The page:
The Child Labour Prohibation And Regulation Act, 1986, prohibited children younger than the age of 14, from being employed as child labour in hazardous occupations.[6]

In 2009, India passed a right of children to free and compulsory education act (RTE). The Child Labour Prohibition And Regulation Amendment Act, 2016, passed by parliament, prohibits the engagement of children in all occupations and of adolescents in hazardous occupations and processes. Adolescents are those who are under 18 years of age, and children are those who are under 14 years of age. The act also imposes a penalty on anyone who employs or permits adolescents to work. India contributes to one-third of Asia’s child labour and one-fourth of the world’s child labour.[7]

Widespread Prevalence of Child Labour

Rural areas employ the largest number of child labour. In urban areas, they work in dhabas, tea-stalls and restaurants, and households. They are shamelessly exploited in the unorganized sector as domestic servants, hawkers, rag pickers, paper vendors, agricultural labourers and as workers in industrial concerns.

Some of the industries which employ children as labourers include match industry in Sivakashi, Tamil Nadu ; glass industry in Firozabad ; brassware industry in Moradabad ; handmade carpet industry in Mirzapur, Bhadoi ; precious stone polishing industry in Jaipur, Rajasthan; lock making industry, Aligarh ; slate industry in Mandsaur, Madhya Pradesh.[8]

Consequences of Child Labour

Child labour inflicts damage to a child’s physical and mental health. A child labourer has no rights to education, development, and freedom. Children employed as labourers work in unsafe environments where there is a constant danger of fatal accidents. They are forced to live the life of poverty, illiteracy and deprivation. They are required to perform physically demanding tasks and in return receive only low wages.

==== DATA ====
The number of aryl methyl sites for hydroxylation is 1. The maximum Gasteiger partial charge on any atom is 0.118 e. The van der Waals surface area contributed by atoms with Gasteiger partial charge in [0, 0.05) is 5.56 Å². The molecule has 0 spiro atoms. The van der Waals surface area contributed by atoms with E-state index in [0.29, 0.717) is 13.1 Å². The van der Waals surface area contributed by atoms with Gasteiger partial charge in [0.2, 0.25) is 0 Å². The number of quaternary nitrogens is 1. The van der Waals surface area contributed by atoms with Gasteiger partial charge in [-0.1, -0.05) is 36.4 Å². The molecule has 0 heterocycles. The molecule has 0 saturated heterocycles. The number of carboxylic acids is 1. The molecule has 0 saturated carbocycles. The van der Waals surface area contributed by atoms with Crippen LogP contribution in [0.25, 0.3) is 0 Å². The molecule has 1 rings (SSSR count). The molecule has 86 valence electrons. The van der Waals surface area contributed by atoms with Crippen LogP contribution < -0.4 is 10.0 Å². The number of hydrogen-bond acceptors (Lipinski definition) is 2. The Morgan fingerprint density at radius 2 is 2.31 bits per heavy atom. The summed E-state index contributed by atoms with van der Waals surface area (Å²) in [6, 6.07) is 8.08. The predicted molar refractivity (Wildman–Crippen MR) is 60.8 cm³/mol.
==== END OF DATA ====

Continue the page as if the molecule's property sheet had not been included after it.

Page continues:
Poor working conditions cause severe health problems to such children. A child labourer not only suffers from physical and mental torture but also becomes mentally and emotionally mature too fast which is never a good sign.[9]

Various Laws But No Implementations

Apart from the enactment of the Child Labour ( Prohibition And Regulation ) Act, 1986, the Indian Constitution has incorporated various provisions against child labour such as the following:
  • According to Article 24, no child below the age of 14 years shall be employed to work in any factory or in any hazardous employment.[10]
  • According to Article 39(f), childhood and youth are to be protected against exploitation and against moral and material abandonment.[11]
  • Article 45 states that the state shall endeavor to provide within a period 10 years from the commencement of the Constitution free and compulsory education for all children until they complete the age of 14 years.[12]
  • The Factories Act, 1948, prohibits the employment of children below the age of 14 years in any factory. The Mines Act, 1952, prohibits the employment of children below 18 years if age in a mine.[13]
  • Various laws and the Indian Penal Code, such as Juvenile Justice ( Care And Protection ) Of Children Act, 2000, and The Child Labour ( Prohibition And Regulation) Act, 1986, seeks to prevent the practice of child labour in India.[14]